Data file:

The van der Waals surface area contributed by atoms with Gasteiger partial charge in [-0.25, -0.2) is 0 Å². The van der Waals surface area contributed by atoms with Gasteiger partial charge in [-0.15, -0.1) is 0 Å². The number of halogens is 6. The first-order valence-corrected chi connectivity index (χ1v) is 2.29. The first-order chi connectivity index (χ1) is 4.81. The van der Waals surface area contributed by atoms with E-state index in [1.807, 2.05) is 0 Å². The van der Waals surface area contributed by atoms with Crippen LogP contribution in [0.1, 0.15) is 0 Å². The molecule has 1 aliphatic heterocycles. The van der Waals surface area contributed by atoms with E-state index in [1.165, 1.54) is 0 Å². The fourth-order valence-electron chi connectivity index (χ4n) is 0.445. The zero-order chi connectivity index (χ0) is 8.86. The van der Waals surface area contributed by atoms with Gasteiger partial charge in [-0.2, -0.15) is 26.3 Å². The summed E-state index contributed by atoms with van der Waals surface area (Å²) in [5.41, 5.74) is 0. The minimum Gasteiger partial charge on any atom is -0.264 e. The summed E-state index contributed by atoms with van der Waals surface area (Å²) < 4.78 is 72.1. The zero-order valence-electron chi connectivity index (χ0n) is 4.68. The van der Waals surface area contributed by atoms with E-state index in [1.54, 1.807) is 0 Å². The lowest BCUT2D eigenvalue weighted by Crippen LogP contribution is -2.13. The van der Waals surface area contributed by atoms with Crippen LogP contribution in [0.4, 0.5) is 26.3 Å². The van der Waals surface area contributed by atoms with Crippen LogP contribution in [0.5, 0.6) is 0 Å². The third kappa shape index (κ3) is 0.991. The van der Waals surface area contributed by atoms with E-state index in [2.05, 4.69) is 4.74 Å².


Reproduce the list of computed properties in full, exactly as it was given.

The van der Waals surface area contributed by atoms with Gasteiger partial charge in [-0.25, -0.2) is 0 Å². The van der Waals surface area contributed by atoms with Gasteiger partial charge in [-0.15, -0.1) is 0 Å². The number of halogens is 6. The first-order valence-corrected chi connectivity index (χ1v) is 2.29. The first-order chi connectivity index (χ1) is 4.81. The van der Waals surface area contributed by atoms with E-state index in [1.807, 2.05) is 0 Å². The van der Waals surface area contributed by atoms with Crippen LogP contribution in [0.1, 0.15) is 0 Å². The molecule has 1 aliphatic heterocycles. The van der Waals surface area contributed by atoms with E-state index in [1.165, 1.54) is 0 Å². The fourth-order valence-electron chi connectivity index (χ4n) is 0.445. The zero-order chi connectivity index (χ0) is 8.86. The van der Waals surface area contributed by atoms with Gasteiger partial charge in [-0.2, -0.15) is 26.3 Å². The summed E-state index contributed by atoms with van der Waals surface area (Å²) in [5.41, 5.74) is 0. The minimum Gasteiger partial charge on any atom is -0.264 e. The summed E-state index contributed by atoms with van der Waals surface area (Å²) < 4.78 is 72.1. The zero-order valence-electron chi connectivity index (χ0n) is 4.68. The van der Waals surface area contributed by atoms with E-state index in [1.54, 1.807) is 0 Å². The lowest BCUT2D eigenvalue weighted by Crippen LogP contribution is -2.13. The van der Waals surface area contributed by atoms with Crippen LogP contribution in [0.4, 0.5) is 26.3 Å². The van der Waals surface area contributed by atoms with Crippen LogP contribution in [0.5, 0.6) is 0 Å². The third kappa shape index (κ3) is 0.991. The van der Waals surface area contributed by atoms with E-state index in [2.05, 4.69) is 4.74 Å².